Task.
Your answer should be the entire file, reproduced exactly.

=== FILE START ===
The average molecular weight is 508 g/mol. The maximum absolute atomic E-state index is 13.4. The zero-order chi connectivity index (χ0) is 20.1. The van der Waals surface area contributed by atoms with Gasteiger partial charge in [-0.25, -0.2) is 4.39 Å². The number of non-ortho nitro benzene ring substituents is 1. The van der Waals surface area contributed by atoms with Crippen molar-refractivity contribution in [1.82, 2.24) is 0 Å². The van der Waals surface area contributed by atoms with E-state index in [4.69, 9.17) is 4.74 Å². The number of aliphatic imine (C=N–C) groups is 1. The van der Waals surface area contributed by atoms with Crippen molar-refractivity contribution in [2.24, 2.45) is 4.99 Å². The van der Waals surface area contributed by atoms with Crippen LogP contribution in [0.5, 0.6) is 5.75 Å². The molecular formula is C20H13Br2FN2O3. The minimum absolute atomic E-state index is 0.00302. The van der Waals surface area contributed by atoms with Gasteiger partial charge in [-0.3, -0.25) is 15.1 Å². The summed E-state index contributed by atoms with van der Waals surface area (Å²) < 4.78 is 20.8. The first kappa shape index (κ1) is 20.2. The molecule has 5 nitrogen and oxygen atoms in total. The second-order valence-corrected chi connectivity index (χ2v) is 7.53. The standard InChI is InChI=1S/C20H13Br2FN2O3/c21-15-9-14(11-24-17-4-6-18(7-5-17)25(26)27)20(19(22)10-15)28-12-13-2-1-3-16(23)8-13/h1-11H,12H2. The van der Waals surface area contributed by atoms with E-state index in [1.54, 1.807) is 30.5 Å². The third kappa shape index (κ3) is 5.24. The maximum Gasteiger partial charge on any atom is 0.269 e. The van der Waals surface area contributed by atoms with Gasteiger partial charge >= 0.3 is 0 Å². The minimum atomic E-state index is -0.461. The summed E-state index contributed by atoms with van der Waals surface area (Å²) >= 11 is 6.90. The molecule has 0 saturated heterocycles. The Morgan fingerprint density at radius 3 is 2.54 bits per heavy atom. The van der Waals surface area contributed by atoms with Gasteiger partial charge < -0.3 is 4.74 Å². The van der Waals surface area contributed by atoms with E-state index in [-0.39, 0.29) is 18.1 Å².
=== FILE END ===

The average molecular weight is 508 g/mol. The maximum absolute atomic E-state index is 13.4. The zero-order chi connectivity index (χ0) is 20.1. The van der Waals surface area contributed by atoms with Gasteiger partial charge in [-0.25, -0.2) is 4.39 Å². The number of non-ortho nitro benzene ring substituents is 1. The van der Waals surface area contributed by atoms with Crippen molar-refractivity contribution in [1.82, 2.24) is 0 Å². The van der Waals surface area contributed by atoms with E-state index in [4.69, 9.17) is 4.74 Å². The number of aliphatic imine (C=N–C) groups is 1. The van der Waals surface area contributed by atoms with Crippen molar-refractivity contribution in [2.24, 2.45) is 4.99 Å². The van der Waals surface area contributed by atoms with Crippen LogP contribution in [0.5, 0.6) is 5.75 Å². The molecular formula is C20H13Br2FN2O3. The minimum absolute atomic E-state index is 0.00302. The van der Waals surface area contributed by atoms with Gasteiger partial charge in [-0.3, -0.25) is 15.1 Å². The summed E-state index contributed by atoms with van der Waals surface area (Å²) < 4.78 is 20.8. The first kappa shape index (κ1) is 20.2. The molecule has 5 nitrogen and oxygen atoms in total. The second-order valence-corrected chi connectivity index (χ2v) is 7.53. The standard InChI is InChI=1S/C20H13Br2FN2O3/c21-15-9-14(11-24-17-4-6-18(7-5-17)25(26)27)20(19(22)10-15)28-12-13-2-1-3-16(23)8-13/h1-11H,12H2. The van der Waals surface area contributed by atoms with E-state index in [1.54, 1.807) is 30.5 Å². The third kappa shape index (κ3) is 5.24. The maximum Gasteiger partial charge on any atom is 0.269 e. The van der Waals surface area contributed by atoms with Gasteiger partial charge >= 0.3 is 0 Å². The minimum atomic E-state index is -0.461. The summed E-state index contributed by atoms with van der Waals surface area (Å²) >= 11 is 6.90. The molecule has 0 saturated heterocycles. The Morgan fingerprint density at radius 3 is 2.54 bits per heavy atom. The van der Waals surface area contributed by atoms with Gasteiger partial charge < -0.3 is 4.74 Å². The van der Waals surface area contributed by atoms with E-state index in [-0.39, 0.29) is 18.1 Å².